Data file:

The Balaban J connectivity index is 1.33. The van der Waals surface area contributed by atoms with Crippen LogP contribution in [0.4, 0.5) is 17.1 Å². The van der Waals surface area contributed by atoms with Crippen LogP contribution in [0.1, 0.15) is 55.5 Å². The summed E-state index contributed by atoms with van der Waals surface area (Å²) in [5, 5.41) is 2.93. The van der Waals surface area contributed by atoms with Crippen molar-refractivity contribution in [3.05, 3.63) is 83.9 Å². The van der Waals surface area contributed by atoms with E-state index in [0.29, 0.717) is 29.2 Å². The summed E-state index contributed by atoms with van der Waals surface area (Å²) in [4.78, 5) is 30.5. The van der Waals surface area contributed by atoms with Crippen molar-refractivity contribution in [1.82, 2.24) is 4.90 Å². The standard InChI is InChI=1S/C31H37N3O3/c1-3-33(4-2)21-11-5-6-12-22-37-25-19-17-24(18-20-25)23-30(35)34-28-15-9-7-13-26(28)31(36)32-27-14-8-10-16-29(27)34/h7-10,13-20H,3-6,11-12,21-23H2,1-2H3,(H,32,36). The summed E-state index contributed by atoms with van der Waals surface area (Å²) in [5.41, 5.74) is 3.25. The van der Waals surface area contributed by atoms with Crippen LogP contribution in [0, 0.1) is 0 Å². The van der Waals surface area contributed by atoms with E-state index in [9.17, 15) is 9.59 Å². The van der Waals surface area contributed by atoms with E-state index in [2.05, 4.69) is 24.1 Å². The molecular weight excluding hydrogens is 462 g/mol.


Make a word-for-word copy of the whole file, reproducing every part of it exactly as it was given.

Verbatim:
The Balaban J connectivity index is 1.33. The van der Waals surface area contributed by atoms with Crippen LogP contribution in [0.4, 0.5) is 17.1 Å². The van der Waals surface area contributed by atoms with Crippen LogP contribution in [0.1, 0.15) is 55.5 Å². The summed E-state index contributed by atoms with van der Waals surface area (Å²) in [5, 5.41) is 2.93. The van der Waals surface area contributed by atoms with Crippen molar-refractivity contribution in [3.05, 3.63) is 83.9 Å². The van der Waals surface area contributed by atoms with E-state index in [0.29, 0.717) is 29.2 Å². The summed E-state index contributed by atoms with van der Waals surface area (Å²) in [4.78, 5) is 30.5. The van der Waals surface area contributed by atoms with Crippen molar-refractivity contribution in [1.82, 2.24) is 4.90 Å². The standard InChI is InChI=1S/C31H37N3O3/c1-3-33(4-2)21-11-5-6-12-22-37-25-19-17-24(18-20-25)23-30(35)34-28-15-9-7-13-26(28)31(36)32-27-14-8-10-16-29(27)34/h7-10,13-20H,3-6,11-12,21-23H2,1-2H3,(H,32,36). The summed E-state index contributed by atoms with van der Waals surface area (Å²) in [5.41, 5.74) is 3.25. The van der Waals surface area contributed by atoms with Crippen LogP contribution in [0, 0.1) is 0 Å². The van der Waals surface area contributed by atoms with E-state index in [9.17, 15) is 9.59 Å². The van der Waals surface area contributed by atoms with E-state index in [2.05, 4.69) is 24.1 Å². The molecular weight excluding hydrogens is 462 g/mol.